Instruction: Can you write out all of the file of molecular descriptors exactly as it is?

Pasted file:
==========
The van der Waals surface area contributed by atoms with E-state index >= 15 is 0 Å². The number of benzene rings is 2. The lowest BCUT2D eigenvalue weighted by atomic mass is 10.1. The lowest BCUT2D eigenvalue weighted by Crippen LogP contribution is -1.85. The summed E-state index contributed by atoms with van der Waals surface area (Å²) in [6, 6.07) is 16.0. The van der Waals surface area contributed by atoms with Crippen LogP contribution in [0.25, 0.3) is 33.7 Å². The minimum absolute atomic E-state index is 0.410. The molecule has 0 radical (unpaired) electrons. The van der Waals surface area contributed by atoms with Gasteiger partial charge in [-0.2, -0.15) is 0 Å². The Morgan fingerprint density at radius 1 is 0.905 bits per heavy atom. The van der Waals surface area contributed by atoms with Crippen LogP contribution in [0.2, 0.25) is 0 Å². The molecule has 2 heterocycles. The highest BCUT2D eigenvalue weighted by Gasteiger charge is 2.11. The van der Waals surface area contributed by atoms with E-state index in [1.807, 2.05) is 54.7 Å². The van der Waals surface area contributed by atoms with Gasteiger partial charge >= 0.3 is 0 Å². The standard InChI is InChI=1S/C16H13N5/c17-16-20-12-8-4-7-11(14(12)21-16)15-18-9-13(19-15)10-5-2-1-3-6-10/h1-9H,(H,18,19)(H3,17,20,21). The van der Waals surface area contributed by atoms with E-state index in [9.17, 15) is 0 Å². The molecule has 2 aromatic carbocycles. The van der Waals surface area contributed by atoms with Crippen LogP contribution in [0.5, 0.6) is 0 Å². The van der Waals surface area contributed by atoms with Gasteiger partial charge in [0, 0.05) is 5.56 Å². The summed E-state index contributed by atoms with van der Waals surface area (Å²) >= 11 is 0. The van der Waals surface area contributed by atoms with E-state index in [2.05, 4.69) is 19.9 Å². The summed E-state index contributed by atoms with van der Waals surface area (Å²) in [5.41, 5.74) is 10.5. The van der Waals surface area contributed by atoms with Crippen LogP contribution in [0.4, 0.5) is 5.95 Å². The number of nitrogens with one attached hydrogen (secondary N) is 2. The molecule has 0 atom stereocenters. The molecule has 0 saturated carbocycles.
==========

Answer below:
The van der Waals surface area contributed by atoms with E-state index >= 15 is 0 Å². The number of benzene rings is 2. The lowest BCUT2D eigenvalue weighted by atomic mass is 10.1. The lowest BCUT2D eigenvalue weighted by Crippen LogP contribution is -1.85. The summed E-state index contributed by atoms with van der Waals surface area (Å²) in [6, 6.07) is 16.0. The van der Waals surface area contributed by atoms with Crippen LogP contribution in [0.25, 0.3) is 33.7 Å². The minimum absolute atomic E-state index is 0.410. The molecule has 0 radical (unpaired) electrons. The van der Waals surface area contributed by atoms with Gasteiger partial charge in [-0.2, -0.15) is 0 Å². The Morgan fingerprint density at radius 1 is 0.905 bits per heavy atom. The van der Waals surface area contributed by atoms with Crippen LogP contribution in [0.2, 0.25) is 0 Å². The molecule has 2 heterocycles. The highest BCUT2D eigenvalue weighted by Gasteiger charge is 2.11. The van der Waals surface area contributed by atoms with E-state index in [1.807, 2.05) is 54.7 Å². The van der Waals surface area contributed by atoms with Gasteiger partial charge >= 0.3 is 0 Å². The standard InChI is InChI=1S/C16H13N5/c17-16-20-12-8-4-7-11(14(12)21-16)15-18-9-13(19-15)10-5-2-1-3-6-10/h1-9H,(H,18,19)(H3,17,20,21). The van der Waals surface area contributed by atoms with E-state index in [9.17, 15) is 0 Å². The molecule has 2 aromatic carbocycles. The van der Waals surface area contributed by atoms with Crippen LogP contribution in [0.5, 0.6) is 0 Å². The van der Waals surface area contributed by atoms with Gasteiger partial charge in [0, 0.05) is 5.56 Å². The summed E-state index contributed by atoms with van der Waals surface area (Å²) >= 11 is 0. The van der Waals surface area contributed by atoms with E-state index in [2.05, 4.69) is 19.9 Å². The summed E-state index contributed by atoms with van der Waals surface area (Å²) in [5.41, 5.74) is 10.5. The van der Waals surface area contributed by atoms with Crippen LogP contribution in [0.4, 0.5) is 5.95 Å². The number of nitrogens with one attached hydrogen (secondary N) is 2. The molecule has 0 atom stereocenters. The molecule has 0 saturated carbocycles.